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Yes, motorcycles use less fuel than cars, here’s the proof

Motorcycles consume less fuel than cars. You may think this is obvious, because they are smaller, weigh less and have smaller engines. But do they really? We are going to find out.

It isn’t as simple as it sounds. Often we hear people complaining – or boasting – about a car that uses less fuel than a motorcycle. Well, if you compare the official type approval test figures of a Diesel car with the real-life figures of a big motorcycle, especially when that is used by a rider who likes to go fast, you shouldn’t be surprised then when the bike ‘beats’ the car. However, when you compare you should do that with things that are comparable: apples with apples and oranges with oranges, not apples with oranges. And comparing apples with oranges is just what is being done all the time with motorcycles and cars. Even when you compare type approval test figures of cars with those of motorcycles you compare two different things, because there are big differences between the test cycles for cars and motorcycles. And even with the same test cycle there would be differences because of the different build, nature and use of the vehicles. Does this mean we cannot compare? No! Thanks to the German website we can.

On car drivers and motorcycle riders can, after registration and submitting details of their vehicle, enter information like mileage, fuel consumption, sort of use they make of the vehicle (mostly highways, urban, rural or mix) and even the use of winter tyres. Early March 2016 the database counted 524,869 vehicles of 367,429 users who entered 1,936,1874 updates of their fuel consumption. This makes the numbers very useable. In fact, the database is a gold mine for everybody who wants to know more about real life fuel consumption of cars and motorcycles. Interesting also are the list of least fuel consuming cars and motorcycles. The ICCT (International Council on Clean Transportation) used this database, amongst other databases, to investigate the gap between type approval test cycle figures and real world figures of fuel consumption by cars and marked it as very reliable. FEMA used this database to make a realistic comparison of the fuel consumption of cars and motorcycles.

There are several ways to select cars and motorcycles to compare with each other. You can look at size, engine capacity, price, weight, type of vehicle, etc. The first two or three choices aren’t too difficult, but sooner or later questions arise, about the comparability, about relevance (how many are sold, ride around?), about actuality (is it still in production, if not how long is it out production?). We decided not to go there, but to focus on the ten best sold cars and motorcycles in Europe in 2015. From the ten best sold cars we took both the petrol and the Diesel version and we looked at the fuel consumption as registered in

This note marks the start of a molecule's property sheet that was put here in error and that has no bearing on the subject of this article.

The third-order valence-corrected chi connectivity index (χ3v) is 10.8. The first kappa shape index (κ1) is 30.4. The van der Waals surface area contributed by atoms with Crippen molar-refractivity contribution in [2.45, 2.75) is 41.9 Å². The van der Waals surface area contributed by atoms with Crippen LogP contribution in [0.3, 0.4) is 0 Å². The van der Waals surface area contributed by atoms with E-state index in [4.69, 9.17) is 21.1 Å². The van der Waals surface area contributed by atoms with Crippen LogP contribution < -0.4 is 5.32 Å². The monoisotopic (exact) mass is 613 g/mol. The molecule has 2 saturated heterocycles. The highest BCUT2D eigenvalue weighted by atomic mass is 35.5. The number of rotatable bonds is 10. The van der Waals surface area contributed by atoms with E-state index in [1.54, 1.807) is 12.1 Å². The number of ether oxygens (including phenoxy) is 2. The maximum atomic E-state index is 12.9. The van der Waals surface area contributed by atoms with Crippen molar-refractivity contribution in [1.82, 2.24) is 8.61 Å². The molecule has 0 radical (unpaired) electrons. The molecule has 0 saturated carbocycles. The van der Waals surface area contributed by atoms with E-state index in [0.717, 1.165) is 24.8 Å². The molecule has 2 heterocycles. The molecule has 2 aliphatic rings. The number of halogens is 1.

The 10 best sold motorcycles were:

  1. BMW R1200GS
  2. Yamaha MT07
  3. Peugeot Kisbee 50
  4. Honda SH150AD
  5. Yamaha X-Max 400
  6. Yamaha MT09
  7. Piaggio Zip 50 2T (China)
  8. BMW R1200RT
  9. Honda SH300
  10. Kawasaki Z800

The 10 best sold cars were:

  1. Volkswagen Golf
  2. Ford Fiesta
  3. Renault Clio
  4. Volkswagen Polo
  5. Opel Corsa
  6. Ford Focus
  7. Nissan Qashqai
  8. Peugeot 208
  9. Volkswagen Passat
  10. Peugeot 308

In the graphic you will not see the brands and types of the vehicles, because it isn’t about the brands and types themselves, it’s just about the ten best sold. The motorcycles use between 2,8 and 5,7 litres fuel per 100 kilometres with an average of 4,4 l/100km. The petrol cars used between 6,5 and 9,1 l/100km with an average of 7,6 l/100km and the Diesel cars used between 4,9 and 6,6 l/100km with an average of 5,6 l/100km.

In real-life the motorbike uses over 1 l/100km less than a Diesel car and over 3 l/100km less than petrol cars. Because fuel consumption and the emission of carbon dioxide (CO2) are related, motorbikes have also less CO2 emission.

CO2 is one of the greenhouse gasses and is therefore seen as an important contributor to the climate change. This does not say anything about other emissions. According to a study from the Joint Research Centre of the European Commission in 2013 motorcycles in general have a, compared to cars, high emission of carbon monoxide (CO) and hydrocarbons (HC).

However, motorcycles have, certainly compared to Diesel cars, a low emission of nitrogen oxides (NOx), which is seen as the most dangerous polluting exhaust emission at the moment. The motorcycles that were sold in 2015 all had to comply to the Euro 3 standards for motorcycles. The new types that have received type approval this year have to comply to the Euro 4 standards for motorcycles.

From 2017 all new sold motorcycles will have to comply to these Euro 4 standards. The Euro standards for motorcycles should not be confused with the Euro standards for cars and cannot be compared with each other, because of different values, different test cycles and completely different vehicles. The present standard for cars is Euro 6, which is implemented in September 2014. For motorcycles the present standard is Euro 4, which is implemented in January 2016.

Written by Dolf Willigers